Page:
Panthers quarterback Teddy Bridgewater was set up to feast in his return Sunday to U.S. Bank Stadium, where he last started an exhibition game for the Vikings in 2016, with an array of veteran skill players more refined, if not more talented, than the Vikings' current crop of corners.
But the quick-throwing Bridgewater looked anything but the part of a franchise savior during the Vikings' 28-27 win, in part, because the Vikings defense took away many of the quick throws and yards after the catch that are foundational to the Panthers offense.
Bridgewater had his worst completion rate (52.8%) and second-lowest passer rating (74.7) of the season. He also missed a potential game-winning touchdown when the aforementioned young Vikings corners busted a coverage.
Mike Zimmer will take it. There were signs of improvement from young defenders like cornerback Jeff Gladney… even if they almost surrendered another game-losing touchdown like the losses against Seattle and Dallas.
"They seem to be understanding the schemes a little bit more," Zimmer said Monday. "I'm talking about basically the young guys. Some of these young guys are starting to improve. D.J. Wonnum's starting to get better and better, and I think he's going to be a good player. The two corners, [Jeff] Gladney and [Cameron] Dantzler, and really, Chris Jones and [Kris] Boyd have come in and played pretty well."
1. Entering Sunday, only three quarterbacks — Roethlisberger, Rivers and Stafford — were getting the ball out faster than Bridgewater at an average of 2.42 seconds, according to Pro Football Focus.
Making Bridgewater hold the ball was a top Vikings priority, which meant taking away the schemed quick throws. Panthers coordinator Joe Brady calls one on the opening third down.
In this must-have play, Gladney (#20) is in the crosshairs as Panthers receiver D.J. Moore (#12) motions before the snap next to receiver Robby Anderson (#11). This puts Gladney in potential conflict as his job is to identify the No. 2 receiver (counting from the sideline toward the ball). First it's Anderson in the slot, and it becomes Moore when he motions and crosses inside on a quick curl route.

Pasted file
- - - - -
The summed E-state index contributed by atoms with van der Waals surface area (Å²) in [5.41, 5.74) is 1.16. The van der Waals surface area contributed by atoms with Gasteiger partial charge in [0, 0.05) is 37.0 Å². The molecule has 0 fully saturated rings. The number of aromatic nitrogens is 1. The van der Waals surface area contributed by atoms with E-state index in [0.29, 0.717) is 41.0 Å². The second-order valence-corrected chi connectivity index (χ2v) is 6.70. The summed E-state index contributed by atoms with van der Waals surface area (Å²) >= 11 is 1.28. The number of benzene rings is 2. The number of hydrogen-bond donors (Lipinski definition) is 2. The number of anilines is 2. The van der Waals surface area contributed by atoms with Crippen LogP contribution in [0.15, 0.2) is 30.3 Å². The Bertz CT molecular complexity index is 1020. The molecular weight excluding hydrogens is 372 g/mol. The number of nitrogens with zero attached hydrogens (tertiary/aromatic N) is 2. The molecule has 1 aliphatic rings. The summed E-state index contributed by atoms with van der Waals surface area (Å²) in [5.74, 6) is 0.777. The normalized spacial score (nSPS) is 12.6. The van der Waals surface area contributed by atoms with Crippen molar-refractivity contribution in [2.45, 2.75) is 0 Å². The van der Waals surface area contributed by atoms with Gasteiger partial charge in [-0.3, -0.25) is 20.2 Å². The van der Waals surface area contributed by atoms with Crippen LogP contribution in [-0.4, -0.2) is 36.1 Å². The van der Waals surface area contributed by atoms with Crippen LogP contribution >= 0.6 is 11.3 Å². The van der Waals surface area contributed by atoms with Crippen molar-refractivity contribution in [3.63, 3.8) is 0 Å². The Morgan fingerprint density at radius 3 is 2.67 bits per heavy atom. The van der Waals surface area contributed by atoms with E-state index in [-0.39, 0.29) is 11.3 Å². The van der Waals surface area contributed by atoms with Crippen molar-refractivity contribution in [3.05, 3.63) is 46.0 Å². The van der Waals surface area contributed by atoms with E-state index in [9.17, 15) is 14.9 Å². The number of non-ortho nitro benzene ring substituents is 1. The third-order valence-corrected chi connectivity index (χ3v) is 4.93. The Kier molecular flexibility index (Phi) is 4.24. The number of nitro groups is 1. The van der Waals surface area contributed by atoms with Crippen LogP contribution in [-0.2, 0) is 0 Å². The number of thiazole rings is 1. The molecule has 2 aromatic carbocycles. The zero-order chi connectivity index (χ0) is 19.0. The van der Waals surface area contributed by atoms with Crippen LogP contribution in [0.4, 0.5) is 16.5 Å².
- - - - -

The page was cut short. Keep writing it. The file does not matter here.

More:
The Vikings cover this perfectly with Gladney sticking on Moore and letting Anderson release to the outside. Moore appeared to be Bridgewater's first target, needing six yards for a first down, but he's forced to tuck it and run. Zimmer calls a zone blitz, with linebacker Eric Kendricks (#54) forcing initial pressure. Defensive end D.J. Wonnum (#98) drops into coverage and closes on Bridgewater for the quarterback hit and forced incompletion.
2. Zimmer called more coverage than pressure against the Panthers (just 26% blitzed dropbacks), but extra pressure was often effective while Zimmer picked his spots. Bridgewater burned an early zone blitz on a third-and-11 play for the 41-yard touchdown to Anderson, however that was the main highlight for Carolina.
Whether the Vikings brought pressure or faked, the pre-snap looks appeared to make Bridgewater hesitate enough to waste throwing windows. On this third-and-6 play in the third quarter, Bridgewater has an open target in Curtis Samuel (#10) over the middle.
Kendricks (#54) vacates the area to blitz. Wonnum (#98) and linebacker Eric Wilson drop into zone coverage over the Panthers' shallow crossing routes.
Even with the throwing window to Samuel, which is taken away quickly by safety Harrison Smith (#22), the Vikings covered this well while mixing the pressure/coverage look to cause hesitation.
"We're trying to be smart about how we're aggressive and when we're not," Zimmer said.